Racial Assumptions

Joan Broadfield

When we hear the word ‘racism,’ many people think of a perpetrator and a victim. The focus of the reaction seems most to acknowledge a black victim, a white perpetrator. In common parlance, the idea of broad effect is not immediately understood.

Indeed, for us who are ‘white’ it is easy to avoid the pain that comes from being ‘black;’ we need not recognize the assumption coming to us. (Other isms can be similarly affected. This article focuses on the specific effects of racism.) But, if a different expectation is made, and different assumptions, that pain can become real: we notice the assumptions and let ourselves feel what is going on. We can begin to create a sensitivity that clarifies these same assumptions.

This I know from my own experience. It came particularly strongly to me about two years after my spouse and I joined our current meeting. On this particular Sunday, we had considered the query on equality from the 1972 Faith and Practice:

For the meeting:

  • Are the schools, hospitals and boarding homes under your care, and are your Meetings themselves, free from practices involving racial discrimination?
  • What action is your Meeting taking to help assure members of racial minorities in your community equal opportunities in education, housing, employment, business and the professions?
  • What else are you doing as a Meeting to help remedy the consequences of racial injustice?

For individuals:

  • Do you endeavor to cleanse yourself of every vestige of racial prejudice, and firmly but lovingly oppose it in your home, among your friends and acquaintances, and in business?
  • Are you open to personal friendships with individual members of racial minorities?
  • Do you actively support equal opportunities for members of racial minorities in the business, educational and social organizations with which you come in contact?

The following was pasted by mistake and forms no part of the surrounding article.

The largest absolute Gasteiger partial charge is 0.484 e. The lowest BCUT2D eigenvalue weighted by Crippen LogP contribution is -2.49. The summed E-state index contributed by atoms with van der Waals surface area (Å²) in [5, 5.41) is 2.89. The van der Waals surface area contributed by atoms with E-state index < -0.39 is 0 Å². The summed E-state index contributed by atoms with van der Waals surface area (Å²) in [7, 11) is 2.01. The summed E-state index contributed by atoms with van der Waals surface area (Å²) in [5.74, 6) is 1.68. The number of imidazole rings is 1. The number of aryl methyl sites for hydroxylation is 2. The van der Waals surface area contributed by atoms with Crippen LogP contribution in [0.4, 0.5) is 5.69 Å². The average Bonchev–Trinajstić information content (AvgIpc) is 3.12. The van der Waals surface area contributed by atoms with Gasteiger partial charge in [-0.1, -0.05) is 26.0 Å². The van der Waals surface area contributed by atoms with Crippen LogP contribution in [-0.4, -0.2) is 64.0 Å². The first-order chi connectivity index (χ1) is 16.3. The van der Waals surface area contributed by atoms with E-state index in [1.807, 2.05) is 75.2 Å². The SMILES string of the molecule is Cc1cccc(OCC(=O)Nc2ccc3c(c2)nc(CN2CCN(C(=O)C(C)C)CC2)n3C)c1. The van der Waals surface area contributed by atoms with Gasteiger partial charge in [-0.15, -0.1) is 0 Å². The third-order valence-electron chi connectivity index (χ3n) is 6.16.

I was so impressed with this query; the commitment to equality was so clear. This caring, so rarely seen in the world, was important to Quakers. In our conversation coming home I was elated. Ed was quite restrained, however, which stirred impatience in me. When I asked him about this, his answer floored me. Where am I in this? The questions assume everyone is white.
Did I mention Ed is African American and I’m Euro American?

When we joined, I had assumed he would feel at home, as I did. The values certainly were welcoming in theory. And in many ways he undoubtedly felt at home; but this was a first clue to me that his ‘at home’ was a little more cautious than mine; he settled for a little less comfortable. I did not have to work as hard. After 30 plus years, I continue to see this is true in many aspects of life.

Remembering this incident continues to bring back to me the truth of our Light, and the prisms that we are. Without all of us of many colors, of diverse backgrounds, of diverse economic experiences, we lose bringing this full spectrum of experience to any consideration of a Meeting. The rainbow becomes more that a simple expression of different colors, serving a richer purpose; it is the reality of the breaking out of the unity into its diversity.

No matter our color, heritage or status, we do bring our own assumptions, stemming from these same sources. To begin to recognize our own assumptions, we can all ask ourselves:

What are the assumptions I bring to my meeting, to my interaction with people like me, to my interaction to people different from me?

How can I shake up or be more aware of my assumptions?

Even more challenging is what we do when we recognize there is an assumption. As a Euro American, I know that when I face taking the risk of acknowledging the assumption, I reveal an uncomfortable thing about me, and I am ready for the pain of that truth. I take the responsibility for the pain I have unknowingly caused in the situation. I walk through that pain and feel it. It is a humbling experience.

It is past time for Euro Americans to feel more ready to take these risks.


Joan Broadfield is a member and clerk of Chester Monthly Meeting (PA) and Philadelphia Yearly Meeting. Growing up in the midst of racial diversity has proven to be a gift that has resulted in a life often directed by concerns for racial conciliation.


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